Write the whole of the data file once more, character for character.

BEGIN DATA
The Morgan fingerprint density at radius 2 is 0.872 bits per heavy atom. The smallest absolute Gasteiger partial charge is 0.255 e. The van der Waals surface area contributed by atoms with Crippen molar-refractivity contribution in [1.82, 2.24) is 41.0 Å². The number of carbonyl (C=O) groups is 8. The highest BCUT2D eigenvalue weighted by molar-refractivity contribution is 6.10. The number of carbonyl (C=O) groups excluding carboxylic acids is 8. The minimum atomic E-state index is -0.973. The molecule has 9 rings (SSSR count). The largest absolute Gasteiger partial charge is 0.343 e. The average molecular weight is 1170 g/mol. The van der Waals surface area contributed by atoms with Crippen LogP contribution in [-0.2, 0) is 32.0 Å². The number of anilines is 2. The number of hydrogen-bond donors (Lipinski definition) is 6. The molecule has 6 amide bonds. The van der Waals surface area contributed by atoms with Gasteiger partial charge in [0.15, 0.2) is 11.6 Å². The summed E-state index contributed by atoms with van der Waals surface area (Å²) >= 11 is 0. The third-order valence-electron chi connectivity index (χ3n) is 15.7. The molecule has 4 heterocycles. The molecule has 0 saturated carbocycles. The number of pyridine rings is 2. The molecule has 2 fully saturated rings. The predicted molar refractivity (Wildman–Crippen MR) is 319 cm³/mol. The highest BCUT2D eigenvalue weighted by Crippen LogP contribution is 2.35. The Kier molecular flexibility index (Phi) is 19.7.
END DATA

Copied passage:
The Morgan fingerprint density at radius 2 is 0.872 bits per heavy atom. The smallest absolute Gasteiger partial charge is 0.255 e. The van der Waals surface area contributed by atoms with Crippen molar-refractivity contribution in [1.82, 2.24) is 41.0 Å². The number of carbonyl (C=O) groups is 8. The highest BCUT2D eigenvalue weighted by molar-refractivity contribution is 6.10. The number of carbonyl (C=O) groups excluding carboxylic acids is 8. The minimum atomic E-state index is -0.973. The molecule has 9 rings (SSSR count). The largest absolute Gasteiger partial charge is 0.343 e. The average molecular weight is 1170 g/mol. The van der Waals surface area contributed by atoms with Crippen LogP contribution in [-0.2, 0) is 32.0 Å². The number of anilines is 2. The number of hydrogen-bond donors (Lipinski definition) is 6. The molecule has 6 amide bonds. The van der Waals surface area contributed by atoms with Gasteiger partial charge in [0.15, 0.2) is 11.6 Å². The summed E-state index contributed by atoms with van der Waals surface area (Å²) >= 11 is 0. The third-order valence-electron chi connectivity index (χ3n) is 15.7. The molecule has 4 heterocycles. The molecule has 0 saturated carbocycles. The number of pyridine rings is 2. The molecule has 2 fully saturated rings. The predicted molar refractivity (Wildman–Crippen MR) is 319 cm³/mol. The highest BCUT2D eigenvalue weighted by Crippen LogP contribution is 2.35. The Kier molecular flexibility index (Phi) is 19.7.